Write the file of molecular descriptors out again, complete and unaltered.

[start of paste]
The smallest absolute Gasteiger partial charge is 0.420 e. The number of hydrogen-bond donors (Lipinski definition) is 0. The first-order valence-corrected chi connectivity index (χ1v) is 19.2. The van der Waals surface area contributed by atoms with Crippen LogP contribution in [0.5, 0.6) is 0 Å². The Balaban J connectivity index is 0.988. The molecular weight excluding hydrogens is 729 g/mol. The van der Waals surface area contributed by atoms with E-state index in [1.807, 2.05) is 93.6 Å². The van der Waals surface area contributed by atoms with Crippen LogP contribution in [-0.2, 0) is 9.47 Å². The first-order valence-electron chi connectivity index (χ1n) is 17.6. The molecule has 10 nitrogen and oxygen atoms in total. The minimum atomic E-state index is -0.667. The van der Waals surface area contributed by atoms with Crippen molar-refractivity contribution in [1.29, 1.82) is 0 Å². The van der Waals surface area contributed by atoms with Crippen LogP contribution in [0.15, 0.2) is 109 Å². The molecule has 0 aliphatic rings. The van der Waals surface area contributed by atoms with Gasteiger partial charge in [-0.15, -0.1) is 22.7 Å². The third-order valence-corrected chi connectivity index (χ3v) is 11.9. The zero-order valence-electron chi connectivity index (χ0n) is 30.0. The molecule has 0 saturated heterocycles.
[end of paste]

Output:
The smallest absolute Gasteiger partial charge is 0.420 e. The number of hydrogen-bond donors (Lipinski definition) is 0. The first-order valence-corrected chi connectivity index (χ1v) is 19.2. The van der Waals surface area contributed by atoms with Crippen LogP contribution in [0.5, 0.6) is 0 Å². The Balaban J connectivity index is 0.988. The molecular weight excluding hydrogens is 729 g/mol. The van der Waals surface area contributed by atoms with E-state index in [1.807, 2.05) is 93.6 Å². The van der Waals surface area contributed by atoms with Crippen LogP contribution in [-0.2, 0) is 9.47 Å². The first-order valence-electron chi connectivity index (χ1n) is 17.6. The molecule has 10 nitrogen and oxygen atoms in total. The minimum atomic E-state index is -0.667. The van der Waals surface area contributed by atoms with Crippen molar-refractivity contribution in [1.29, 1.82) is 0 Å². The van der Waals surface area contributed by atoms with Crippen LogP contribution in [0.15, 0.2) is 109 Å². The molecule has 0 aliphatic rings. The van der Waals surface area contributed by atoms with Gasteiger partial charge in [-0.15, -0.1) is 22.7 Å². The third-order valence-corrected chi connectivity index (χ3v) is 11.9. The zero-order valence-electron chi connectivity index (χ0n) is 30.0. The molecule has 0 saturated heterocycles.